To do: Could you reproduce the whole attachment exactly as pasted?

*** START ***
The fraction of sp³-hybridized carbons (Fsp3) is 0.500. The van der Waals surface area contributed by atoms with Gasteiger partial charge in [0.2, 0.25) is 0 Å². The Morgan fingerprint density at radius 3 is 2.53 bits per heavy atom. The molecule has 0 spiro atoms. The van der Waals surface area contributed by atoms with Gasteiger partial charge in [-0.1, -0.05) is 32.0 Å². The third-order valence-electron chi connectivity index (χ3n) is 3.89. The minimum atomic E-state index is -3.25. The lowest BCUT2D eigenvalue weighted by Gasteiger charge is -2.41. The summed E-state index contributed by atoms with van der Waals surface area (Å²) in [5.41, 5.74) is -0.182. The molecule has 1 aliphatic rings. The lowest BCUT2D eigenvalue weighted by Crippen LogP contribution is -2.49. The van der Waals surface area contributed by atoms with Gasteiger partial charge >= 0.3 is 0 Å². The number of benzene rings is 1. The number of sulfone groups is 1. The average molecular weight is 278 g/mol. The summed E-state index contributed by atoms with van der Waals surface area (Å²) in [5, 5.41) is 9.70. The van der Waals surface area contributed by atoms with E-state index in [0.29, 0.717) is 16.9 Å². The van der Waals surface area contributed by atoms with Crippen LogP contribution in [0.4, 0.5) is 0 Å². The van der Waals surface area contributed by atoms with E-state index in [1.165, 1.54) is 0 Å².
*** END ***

The fraction of sp³-hybridized carbons (Fsp3) is 0.500. The van der Waals surface area contributed by atoms with Gasteiger partial charge in [0.2, 0.25) is 0 Å². The Morgan fingerprint density at radius 3 is 2.53 bits per heavy atom. The molecule has 0 spiro atoms. The van der Waals surface area contributed by atoms with Gasteiger partial charge in [-0.1, -0.05) is 32.0 Å². The third-order valence-electron chi connectivity index (χ3n) is 3.89. The minimum atomic E-state index is -3.25. The lowest BCUT2D eigenvalue weighted by Gasteiger charge is -2.41. The summed E-state index contributed by atoms with van der Waals surface area (Å²) in [5.41, 5.74) is -0.182. The molecule has 1 aliphatic rings. The lowest BCUT2D eigenvalue weighted by Crippen LogP contribution is -2.49. The van der Waals surface area contributed by atoms with Gasteiger partial charge >= 0.3 is 0 Å². The number of benzene rings is 1. The number of sulfone groups is 1. The average molecular weight is 278 g/mol. The summed E-state index contributed by atoms with van der Waals surface area (Å²) in [5, 5.41) is 9.70. The van der Waals surface area contributed by atoms with E-state index in [0.29, 0.717) is 16.9 Å². The van der Waals surface area contributed by atoms with Crippen LogP contribution in [0.4, 0.5) is 0 Å². The van der Waals surface area contributed by atoms with E-state index in [1.165, 1.54) is 0 Å².